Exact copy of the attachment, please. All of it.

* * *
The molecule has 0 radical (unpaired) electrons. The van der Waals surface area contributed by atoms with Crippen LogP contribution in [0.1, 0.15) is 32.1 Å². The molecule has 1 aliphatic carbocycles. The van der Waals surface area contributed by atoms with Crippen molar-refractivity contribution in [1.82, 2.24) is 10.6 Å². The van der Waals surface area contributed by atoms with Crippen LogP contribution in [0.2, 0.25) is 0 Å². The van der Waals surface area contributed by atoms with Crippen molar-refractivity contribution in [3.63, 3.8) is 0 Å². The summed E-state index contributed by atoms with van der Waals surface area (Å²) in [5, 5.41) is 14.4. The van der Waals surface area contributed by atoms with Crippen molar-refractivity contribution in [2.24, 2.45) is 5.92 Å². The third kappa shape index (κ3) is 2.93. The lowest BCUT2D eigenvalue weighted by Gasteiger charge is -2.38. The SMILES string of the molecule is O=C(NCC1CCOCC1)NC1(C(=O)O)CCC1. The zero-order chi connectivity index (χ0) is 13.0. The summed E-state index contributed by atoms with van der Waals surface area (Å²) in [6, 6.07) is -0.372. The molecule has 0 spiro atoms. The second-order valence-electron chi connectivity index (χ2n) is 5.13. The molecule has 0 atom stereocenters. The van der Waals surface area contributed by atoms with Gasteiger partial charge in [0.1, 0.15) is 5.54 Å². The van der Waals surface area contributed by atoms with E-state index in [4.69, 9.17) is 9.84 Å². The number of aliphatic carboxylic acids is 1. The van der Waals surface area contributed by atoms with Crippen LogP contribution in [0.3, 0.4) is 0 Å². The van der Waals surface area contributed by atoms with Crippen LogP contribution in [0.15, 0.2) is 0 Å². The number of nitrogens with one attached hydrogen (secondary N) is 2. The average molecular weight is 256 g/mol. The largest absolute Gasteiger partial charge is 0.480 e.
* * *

The molecule has 0 radical (unpaired) electrons. The van der Waals surface area contributed by atoms with Crippen LogP contribution in [0.1, 0.15) is 32.1 Å². The molecule has 1 aliphatic carbocycles. The van der Waals surface area contributed by atoms with Crippen molar-refractivity contribution in [1.82, 2.24) is 10.6 Å². The van der Waals surface area contributed by atoms with Crippen LogP contribution in [0.2, 0.25) is 0 Å². The van der Waals surface area contributed by atoms with Crippen molar-refractivity contribution in [3.63, 3.8) is 0 Å². The summed E-state index contributed by atoms with van der Waals surface area (Å²) in [5, 5.41) is 14.4. The van der Waals surface area contributed by atoms with Crippen molar-refractivity contribution in [2.24, 2.45) is 5.92 Å². The third kappa shape index (κ3) is 2.93. The lowest BCUT2D eigenvalue weighted by Gasteiger charge is -2.38. The SMILES string of the molecule is O=C(NCC1CCOCC1)NC1(C(=O)O)CCC1. The zero-order chi connectivity index (χ0) is 13.0. The summed E-state index contributed by atoms with van der Waals surface area (Å²) in [6, 6.07) is -0.372. The molecule has 0 spiro atoms. The second-order valence-electron chi connectivity index (χ2n) is 5.13. The molecule has 0 atom stereocenters. The van der Waals surface area contributed by atoms with Gasteiger partial charge in [0.1, 0.15) is 5.54 Å². The van der Waals surface area contributed by atoms with E-state index in [4.69, 9.17) is 9.84 Å². The number of aliphatic carboxylic acids is 1. The van der Waals surface area contributed by atoms with Crippen LogP contribution in [0.3, 0.4) is 0 Å². The van der Waals surface area contributed by atoms with Crippen LogP contribution in [0.15, 0.2) is 0 Å². The number of nitrogens with one attached hydrogen (secondary N) is 2. The average molecular weight is 256 g/mol. The largest absolute Gasteiger partial charge is 0.480 e.